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A little while ago, I wrote an article called “3 Things that Ruin a Novel”, where I talked about a few common mistakes that will make a lot of readers put your book back on the shelf. I’m afraid I couldn’t stop at just three, so this week I will be adding to that list.

Heavy Description

This point relates somewhat to the problems I talked about in “The Back-Story Ratio” and I see it even in the work of experienced authors, so clearly it’s an easy trap to fall into. When I talk about heavy description, I’m referring to what happens when a story stops abruptly so that the author can tell us every tiny detail about a character, setting, object etc. It can be tempting to give the reader too much information – after all, you want to make sure that your characters and settings come across exactly as you imagined them. But have a read of this paragraph, and you will probably see why this can be a problem.

Harvey was 60 years old with white hair and a long white beard. He wore a tattered leather jacket from his days as a biker. The stitching on the jacket was beginning to fray and on the front of it was a round patch with faded, red, spikey lettering. The zip on the jacket was broken so it was always undone. His trousers were leather too and they were covered in faded spots.

I could go on, but you get the idea. Aside from the fact that this stops the actual plot in its tracks, this kind of information overload can be a little boring to read. Description is not as interesting as dialogue or action, so readers will get tired of it more quickly.

Instead, try to pick out a few defining features of the thing, place or person you are trying to describe. If you choose carefully on what elements to describe, the rest of the picture will paint itself. For example;

Harvey’s haggard white beard spilled down over the front of his leather jacket, to where a faded emblem bore the words ‘Hell’s Angels’ in frayed stitching.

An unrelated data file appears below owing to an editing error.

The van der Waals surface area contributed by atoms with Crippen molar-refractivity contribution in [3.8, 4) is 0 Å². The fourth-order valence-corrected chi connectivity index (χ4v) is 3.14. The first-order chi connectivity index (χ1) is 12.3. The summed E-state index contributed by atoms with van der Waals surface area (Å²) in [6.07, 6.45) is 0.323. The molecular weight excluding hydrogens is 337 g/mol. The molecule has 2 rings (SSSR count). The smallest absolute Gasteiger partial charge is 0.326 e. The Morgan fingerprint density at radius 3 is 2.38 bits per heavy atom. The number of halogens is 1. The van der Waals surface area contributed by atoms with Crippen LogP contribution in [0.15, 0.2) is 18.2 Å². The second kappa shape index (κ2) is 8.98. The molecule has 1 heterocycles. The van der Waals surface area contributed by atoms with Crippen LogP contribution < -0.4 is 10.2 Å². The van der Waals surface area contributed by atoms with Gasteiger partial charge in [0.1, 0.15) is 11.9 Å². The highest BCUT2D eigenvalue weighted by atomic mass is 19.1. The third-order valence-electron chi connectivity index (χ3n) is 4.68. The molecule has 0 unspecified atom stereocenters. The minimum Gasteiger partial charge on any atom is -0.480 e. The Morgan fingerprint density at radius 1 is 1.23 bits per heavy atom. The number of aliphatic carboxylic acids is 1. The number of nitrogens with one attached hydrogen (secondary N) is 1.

A Perfect Happy Ending

No one could argue that a book cannot have a happy ending. There’s plenty of uplifting stories where it works very well. But be very careful about using a completely perfect ending. Unless you are writing for small children, your readers will find it hard to believe that everything works out great in every way. It is easy to assume that everyone wants to see your character win out at the end of the story, and it might be true, but if they come out of their dilemma with absolutely no downsides, your story and, by extension, your characters will become less believable.

Think about what sacrifices they might have to make to achieve their goal, or what consequence might come of their actions. They don’t have to be plot-breaking, or even bitter-sweet, but there needs to be something that the character isn’t totally happy about.

Completely Evil Villains

Just like perfect endings, having a villain that is nothing but evil is hard to believe in YA or adult fiction. A good way to counter this is to give your bad guy a plausible motive for their actions. For example, if they are manipulative, perhaps there is some other area of their life where they are feeling a lack of control, so they have become obsessed with gaining authority over other situations. If they are a bully, maybe they were treated badly by their parents or other children when they were young.

Having a reason for their actions will not necessarily make a villain harder to hate. It could be that they are overreacting compared to their motivation, or that they have long-since lost sight of why they were behaving that way in the first place. Ultimately, a character that does bad things for no reason will be hard to engage with. The audience will not feel a connection to them and so they won’t feel compelled to see your protagonist overcome them.

Thanks for reading this week’s post. If you enjoyed it, please click like/follow and join me again next week when I will be giving you tips on how to polish a finished manuscript.